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Intellectual Property Newsletter

Licensing Public Performance Rights of Copyrighted Music

In order to comply with the copyright laws of the United States, most establishments that play copyrighted music are required to secure permission before doing so. A commercial or private entity (or individual) may do this by obtaining licenses from the appropriate performing rights organization (PRO), which tracks and pays royalties to copyright holders for the broadcast of their work.

The General Functions of Performing Rights Organizations

Generally, a PRO protects the rights of its members (including songwriters, composers, publishers and other copyright holders) by ensuring that they are compensated for the use of their music. To protect such rights, a PRO will license and collect fees for “public performances” of its members’ copyrighted works, including:

  • Radio airplay
  • Network and cable television
  • Internet performances
  • Use in nightclubs, restaurants, elevators, hotels, department stores, theme parks, etc.

After the PROs collect the licensing fees from the various entities seeking to use copyrighted music, the PROs then distribute this income as royalties to their members, after deducting administration costs.

By obtaining a license from a PRO, music users can legally play any song in that PRO’s collection. Conversely, playing a song without a license from a PRO places music users in danger of copyright infringement.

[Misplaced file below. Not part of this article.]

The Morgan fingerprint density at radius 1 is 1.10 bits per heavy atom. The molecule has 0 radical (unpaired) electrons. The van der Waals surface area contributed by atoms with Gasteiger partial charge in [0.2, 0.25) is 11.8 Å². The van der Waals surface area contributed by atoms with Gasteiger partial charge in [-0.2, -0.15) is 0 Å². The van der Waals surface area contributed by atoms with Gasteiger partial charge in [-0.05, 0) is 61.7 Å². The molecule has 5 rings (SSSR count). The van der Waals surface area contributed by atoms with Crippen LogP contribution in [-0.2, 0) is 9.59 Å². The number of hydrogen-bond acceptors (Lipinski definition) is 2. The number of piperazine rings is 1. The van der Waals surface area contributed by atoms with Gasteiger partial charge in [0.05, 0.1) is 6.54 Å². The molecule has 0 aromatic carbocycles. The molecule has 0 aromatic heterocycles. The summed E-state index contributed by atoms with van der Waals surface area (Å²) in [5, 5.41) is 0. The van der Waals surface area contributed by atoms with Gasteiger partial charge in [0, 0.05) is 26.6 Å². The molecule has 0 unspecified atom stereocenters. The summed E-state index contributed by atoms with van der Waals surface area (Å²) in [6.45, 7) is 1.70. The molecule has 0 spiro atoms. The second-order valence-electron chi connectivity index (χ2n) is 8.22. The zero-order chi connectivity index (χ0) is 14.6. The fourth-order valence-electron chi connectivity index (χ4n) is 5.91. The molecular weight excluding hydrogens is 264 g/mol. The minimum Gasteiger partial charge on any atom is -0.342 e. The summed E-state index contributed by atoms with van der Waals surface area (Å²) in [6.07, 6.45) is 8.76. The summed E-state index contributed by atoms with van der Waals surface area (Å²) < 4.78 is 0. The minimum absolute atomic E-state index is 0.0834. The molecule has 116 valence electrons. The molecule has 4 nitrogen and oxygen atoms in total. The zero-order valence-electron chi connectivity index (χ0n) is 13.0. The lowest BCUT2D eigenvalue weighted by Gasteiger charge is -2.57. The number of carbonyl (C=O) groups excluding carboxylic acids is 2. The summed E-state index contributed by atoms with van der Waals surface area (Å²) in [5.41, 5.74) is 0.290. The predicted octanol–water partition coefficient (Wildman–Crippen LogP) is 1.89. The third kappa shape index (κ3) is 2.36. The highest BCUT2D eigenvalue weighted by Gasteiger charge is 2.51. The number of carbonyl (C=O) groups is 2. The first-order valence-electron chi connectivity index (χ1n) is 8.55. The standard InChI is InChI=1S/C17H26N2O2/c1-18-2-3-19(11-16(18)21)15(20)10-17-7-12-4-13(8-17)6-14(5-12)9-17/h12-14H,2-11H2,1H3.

Selecting a Performing Rights Organization

The United States has three PROs a copyright holder can choose from, depending on which one they decide would best suit their needs:

  • Broadcast Music, Inc. (BMI) is a nonprofit company that represents approximately 300,000 songwriters, composers and music publishers. BMI was founded in 1940 and has a repertoire of approximately 4.5 million musical compositions.
  • American Society of Composers, Authors and Publishers (ASCAP) is the largest and oldest PRO in the U.S., created in 1914. ASCAP represents hundreds of thousands of music creators worldwide and is the only PRO in the U.S. that is created and controlled by composers, songwriters and music publishers. Further, ASCAP’s Board of Directors is elected by and from the membership.
  • Society of European Stage Authors and Composers (SESAC) was founded in 1930 and is the smallest of the three PROs. Unlike ASCAP and BMI, which permit artists to become members as soon as they have published works, SESAC implements a selection process for affiliate songwriters and publishers.

While all PROs perform the similar task of making sure their members get paid, each performs the task in a slightly different way. As such, a prospective member might consider such factors as the size and selection process of a particular PRO, along with recommendations from current members, in making their decision to join a PRO.

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